Imagine a huge pile of unwashed dishes reminds you that you should clean your kitchen. Would you rather take a pill that increases your ability to clean very elaborately or one that helps you get off the couch and actually bring yourself to start cleaning? No hard decision for me…
Certain substances like methylphenidate can not only enhance cognition, but also motivation or, to be more precise, self-regulation. This is not too surprising as treating conditions associated with decreased self-regulation like ADHD often is a main purpose of such medication.
However, while cognitive enhancement has been debated a lot, it seems that only now ethical debate turns to motivation enhancement as a potentially contentious topic. In their recent post on this blog, Hannah Maslen, Julian Savulescu, and Carin Hunt convincingly argue that “the advantage procured by reducing the subjective effort or psychological burden involved in persisting with cognitive or physical training may be substantially more beneficial than increasing one’s (latent) capacity to perform well, but leaving the aversiveness of training intact.” They conclude that “the most controversial human enhancement is not radical cognitive or physical enhancement. What is most controversial is the enhancement of the will and self-discipline. To have a will of iron is, in today’s world, an enormous advantage given the power technology affords.” I agree.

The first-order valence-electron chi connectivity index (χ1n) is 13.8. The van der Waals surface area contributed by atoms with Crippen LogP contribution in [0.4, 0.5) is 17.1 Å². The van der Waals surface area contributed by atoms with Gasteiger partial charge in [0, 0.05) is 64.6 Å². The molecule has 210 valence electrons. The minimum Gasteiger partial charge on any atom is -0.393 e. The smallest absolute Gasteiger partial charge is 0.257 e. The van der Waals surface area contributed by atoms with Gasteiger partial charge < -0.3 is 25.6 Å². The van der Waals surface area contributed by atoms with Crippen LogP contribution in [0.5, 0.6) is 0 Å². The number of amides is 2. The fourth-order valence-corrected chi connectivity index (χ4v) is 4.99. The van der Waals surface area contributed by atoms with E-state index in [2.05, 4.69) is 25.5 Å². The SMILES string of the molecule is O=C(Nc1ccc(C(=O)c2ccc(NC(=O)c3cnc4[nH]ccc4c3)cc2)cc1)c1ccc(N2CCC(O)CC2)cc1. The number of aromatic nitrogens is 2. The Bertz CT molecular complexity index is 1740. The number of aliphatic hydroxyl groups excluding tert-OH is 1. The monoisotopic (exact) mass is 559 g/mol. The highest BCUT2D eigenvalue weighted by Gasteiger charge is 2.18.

Interestingly, many people seem to see matters differently. Tom Douglas, Felix Heise, Miles Hewstone, and I recently conducted an experiment, in which we investigated laypeople’s views on motivation enhancement as compared to cognitive enhancement.
We found that motivation enhancement is seen as significantly less morally wrong than cognitive enhancement.
The views, opinions and positions expressed by these authors and blogs are theirs and do not necessarily represent that of the Bioethics Research Library and Kennedy Institute of Ethics or Georgetown University.